The Invention of Taekwondo Tradition – University of Copenhagen

The Invention of Taekwondo Tradition

Korean Studies Seminar with Udo Monig, Department of Taekwondo, Youngsan University, Pusan, South Korea.

Dr. Udo Moenig was born in, Peißenberg, near Munich, Germany. As a young man, he studied various martial arts, and began taekwondo in 1979. During the 1980s, he was once a competition member of the German national taekwondo team, and trained professionally for four years as a member of the German, national military team, headquartered at the Sportschule in Sonthofen.

In 1988, after finishing military service, he traveled extensively in Asia and, in 1990, settled for further studies and training in Korea. A B.A. in Asian Studies (University of Maryland) was soon followed, by three terms of North Korean Studies (Graduate School for North Korean Studies), culminating in Master’s and Ph.D. degrees in Physical Education (Keimyung University, ROK), with concentrations in taekwondo, history, and philosophy.

In 2005, professor Moenig was appointed by the Youngsan University Department of Taekwondo, in Yangsan, as the first foreigner in Korea to teach taekwondo at the university level. He researched, lectured, and published extensively in the field of Asian Studies, martial arts, and sports. He has authored (or co-authored) a variety articles about taekwondo and martial arts, published in various journals like Korea Journal, Archiv Orientalni, Acta Koreana. His latest publication is a groundbreaking work titled, Taekwondo – From a martial art to a martial sport (London: Routledge, 2015).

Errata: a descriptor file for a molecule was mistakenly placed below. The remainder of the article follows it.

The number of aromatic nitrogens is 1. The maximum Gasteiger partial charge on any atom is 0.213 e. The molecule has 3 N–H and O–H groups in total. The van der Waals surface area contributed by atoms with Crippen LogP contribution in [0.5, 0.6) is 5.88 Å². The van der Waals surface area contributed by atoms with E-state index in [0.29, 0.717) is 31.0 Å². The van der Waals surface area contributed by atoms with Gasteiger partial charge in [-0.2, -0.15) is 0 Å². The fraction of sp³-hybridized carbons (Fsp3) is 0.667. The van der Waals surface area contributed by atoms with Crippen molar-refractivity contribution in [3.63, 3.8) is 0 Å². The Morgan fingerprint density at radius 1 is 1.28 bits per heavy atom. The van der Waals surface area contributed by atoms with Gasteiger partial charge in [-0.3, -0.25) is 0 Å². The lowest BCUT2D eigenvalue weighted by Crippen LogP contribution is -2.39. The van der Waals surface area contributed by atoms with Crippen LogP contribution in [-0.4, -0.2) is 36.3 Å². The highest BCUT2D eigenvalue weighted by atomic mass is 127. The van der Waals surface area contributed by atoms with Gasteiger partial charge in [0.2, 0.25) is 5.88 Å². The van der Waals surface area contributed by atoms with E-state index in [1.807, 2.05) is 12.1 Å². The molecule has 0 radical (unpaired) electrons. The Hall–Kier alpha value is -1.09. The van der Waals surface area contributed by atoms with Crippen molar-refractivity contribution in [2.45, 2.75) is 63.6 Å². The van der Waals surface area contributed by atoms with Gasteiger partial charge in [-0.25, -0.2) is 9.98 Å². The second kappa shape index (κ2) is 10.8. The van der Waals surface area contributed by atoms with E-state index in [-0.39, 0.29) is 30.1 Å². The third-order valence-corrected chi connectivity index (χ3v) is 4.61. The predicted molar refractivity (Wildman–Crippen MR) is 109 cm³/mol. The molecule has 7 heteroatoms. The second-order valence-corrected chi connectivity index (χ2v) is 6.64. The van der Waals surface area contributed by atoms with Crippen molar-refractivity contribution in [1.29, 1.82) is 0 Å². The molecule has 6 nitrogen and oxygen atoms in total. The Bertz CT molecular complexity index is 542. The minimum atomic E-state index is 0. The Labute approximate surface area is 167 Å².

This paper investigates the invention of Taekwondo tradition using Eric Hobsbawn’s notion of invented traditions. The paper is based on Dr Moenig’s book Taekwondo – From a martial art to a martial sport (London: Routledge, 2015). It investigates the notion of martial arts and explains key fundamental divisions within the concept, such as ‘traditional’ and ‘sports’ based martial arts. The paper examines the connections between Korean Taekkyŏn and Taekwondo, as well as the historical links between Japanese Karate and Taewondo. It analyses the place of activities like Taekkyŏn in Korean martial arts history and questions the claims of a Korean indigenous development of Taekwondo.

For further informaiton please contact Andrew David Jackson (krm769@hum.ku.dk).